A fellow Villahanon in Scandinavia who made his mark in Denmark is Jorge Abainza who became the President of the Filipino Association in Denmark. His sisters Luz and Amelia were active in PUGAD, (People Uniting and Generating Aid for Development); a Danish (NGO) nongovernmental organization focused on helping third world countries.
Filipinos in Scandinavia hold a good reputation as managers, entrepreneurs and workers. Some are employed managers and department heads of Norwegian firms while others were elected leaders of local labour union.
- Mr. Tobias Varela Sr., a Villahanon, served as the Treasurer of The Filipino Community in Norway.
- The late Romulo Gerardo, a Villahanon, was the founder of the first Filipino radio in Europe, the Radio Pinoy in Norway, partly funded by the local labour union.
- Mrs. Juliana Uy Pedersen, a Villahanon, served a term as the President of the Filipino Adopted Sons and Daughters of Norway. She established the first Filipino Youth ClubHouse in Oslo, financed by the Norwegian local government.
- Mr. Gerardo Ma. ‘Kin’ Gerardo (son of the late Romulo Gerardo) manages the Cosmopolite Jazz Club in Norway.
- Mr. Roseller Gerardo and Mr. Ramses Gerardo are managing their own Automotive Tire business with Filipino employees
- Mr. Paul Romano is assigned to Africa at the Norwegian Consular Office.
- Mrs. Consuelo A. Gerardo is a Department Head at Rødtvet Sykehjem (Hospital for the Aged) in Oslo.
- Mrs. Ellie P. Gerardo is a Corporate Accountant at the Scandinavian Airlines Systems, Accounting Services Norway.
Among the second generation with Villahanon roots, Ms. Meena Gerardo Vij (daughter of Rosalia Gerardo Vij) is serving as a Senior Project Manager at British Telecom in England.
- Ms. Meera Gerardo Vij (also a daughter of Rosalia) is a British Barrister (Lawyer), worked at the main office of the European Union in Brussels and is now back in London working in a British Law Office.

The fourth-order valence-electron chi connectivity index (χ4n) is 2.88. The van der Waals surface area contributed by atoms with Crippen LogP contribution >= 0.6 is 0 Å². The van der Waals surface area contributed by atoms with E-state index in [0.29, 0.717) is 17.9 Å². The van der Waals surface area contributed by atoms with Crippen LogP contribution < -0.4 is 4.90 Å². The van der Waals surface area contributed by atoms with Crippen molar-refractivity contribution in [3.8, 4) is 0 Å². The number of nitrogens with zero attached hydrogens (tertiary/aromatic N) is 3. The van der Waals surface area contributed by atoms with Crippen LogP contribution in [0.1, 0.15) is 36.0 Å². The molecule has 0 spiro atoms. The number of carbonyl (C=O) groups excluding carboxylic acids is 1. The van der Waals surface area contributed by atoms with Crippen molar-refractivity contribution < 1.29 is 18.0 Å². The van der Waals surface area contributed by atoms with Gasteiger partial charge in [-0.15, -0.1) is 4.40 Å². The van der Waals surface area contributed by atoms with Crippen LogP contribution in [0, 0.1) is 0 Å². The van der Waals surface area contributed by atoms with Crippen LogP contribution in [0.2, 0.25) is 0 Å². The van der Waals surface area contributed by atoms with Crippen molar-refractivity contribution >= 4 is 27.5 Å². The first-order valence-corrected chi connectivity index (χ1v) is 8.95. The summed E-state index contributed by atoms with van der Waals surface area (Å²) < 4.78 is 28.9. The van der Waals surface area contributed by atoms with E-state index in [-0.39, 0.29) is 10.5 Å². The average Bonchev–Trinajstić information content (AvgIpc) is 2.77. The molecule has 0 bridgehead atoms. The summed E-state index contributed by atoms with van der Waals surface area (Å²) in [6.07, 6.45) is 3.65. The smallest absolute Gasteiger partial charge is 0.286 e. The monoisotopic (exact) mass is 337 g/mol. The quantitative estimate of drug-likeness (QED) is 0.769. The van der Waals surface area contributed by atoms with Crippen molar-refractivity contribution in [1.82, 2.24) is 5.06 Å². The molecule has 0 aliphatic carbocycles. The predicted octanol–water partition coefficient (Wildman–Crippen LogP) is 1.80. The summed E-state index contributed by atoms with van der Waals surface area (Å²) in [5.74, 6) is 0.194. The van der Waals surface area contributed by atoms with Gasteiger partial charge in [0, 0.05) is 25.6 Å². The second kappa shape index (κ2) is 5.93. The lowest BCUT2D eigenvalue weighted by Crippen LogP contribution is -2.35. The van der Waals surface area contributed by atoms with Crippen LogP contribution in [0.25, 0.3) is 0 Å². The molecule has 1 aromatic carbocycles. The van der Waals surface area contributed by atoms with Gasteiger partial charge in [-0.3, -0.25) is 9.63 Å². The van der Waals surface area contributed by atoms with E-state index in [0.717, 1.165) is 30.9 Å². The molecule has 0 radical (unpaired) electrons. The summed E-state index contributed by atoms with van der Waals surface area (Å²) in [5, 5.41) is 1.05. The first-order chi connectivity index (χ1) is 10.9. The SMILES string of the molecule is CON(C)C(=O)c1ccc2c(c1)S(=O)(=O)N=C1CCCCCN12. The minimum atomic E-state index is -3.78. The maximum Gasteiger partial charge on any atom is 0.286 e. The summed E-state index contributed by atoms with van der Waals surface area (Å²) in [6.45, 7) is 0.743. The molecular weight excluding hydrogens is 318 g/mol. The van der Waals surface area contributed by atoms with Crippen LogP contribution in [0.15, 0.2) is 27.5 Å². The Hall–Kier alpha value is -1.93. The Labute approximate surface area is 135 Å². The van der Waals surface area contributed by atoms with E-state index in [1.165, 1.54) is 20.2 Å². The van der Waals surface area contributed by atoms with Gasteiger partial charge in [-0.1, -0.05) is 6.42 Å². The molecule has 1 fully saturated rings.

- Mr. John Lester Gerardo recently acquired his Masters Degree in Information Technology at the University in Oslo and was offered an employment at a Norwegian IT company as Project Supervisor.
- Miss Miriam Catherine Gerardo earned her Bachelors Degree in Business Administration at the Oslo School of Management last year and decided to travel to South America (including Peru, Lima) before seeking employment.
We have also senior citizens in Norway and among the Villahanons, Mr. & Mrs. Tobias Varela were the first to enjoy these rights.
The Villahanon population in Norway is increasing with one hundred and fifty individuals with roots from Villareal. Most of them are the grand children and the great grand children of the late Regulo Gerardo and Mrs. Rosario Gerardo. Other families adding up to the increasing population of Villahanons in Norway are the Varela’s, Pedersen’s, Abrigo’s, Geli’s and Aringay’s. In Denmark, the Abainza’s, Gerardo’s, Abrigo-Toustrup, and Gutierrez are the growing population among the Villahanons while Sweden has the Amistoso’s, Sacendoncillo’s , Abainza’s and Dasmarinas.
Far from our hometown, we also celebrate our Fiesta Villahanon in Norway every last Saturday of August. Our venue is usually the beautiful Norwegian Woods, which reminds us of Manggarit or Losong where we would prepare our local lechon and dance the Curaccha throughout the day. This celebration is a testament of the love of Villahanons in Norway for our hometown and for our patron Saint St. Rosa of Lima.
But behind these celebrations lurk our sadness, our longing and our dream to be in Villa once again and be a part of the struggle of the Villahanons’ for a better society. There is an ache in our hearts to give back and be of value to a community we will always belong to, in spite the distance. Our heart bleeds when lives of innocent people in Villa are put to waste, when their rights are thwarted, and when there seems to be no hope for a better future for the generation.
We feel sad to hear the agony of the farmers, fisher folks and school teachers in their difficulty to send their children to school. We are angered when the governmental infrastructure projects, which can contribute to the economic stability of our town and people, are purposely neglected.
Yet we are hopeful. And as we, Villahanons from the Land of the Midnight Sun, return one day, we shall know and say that indeed we have come home and there is no other place better.
Even if we fear that our great grandchildren, the new generation of Villahanon Vikings, might not have a connection with Villareal, we will always keep Villa in our hearts. We shall keep the promise we made.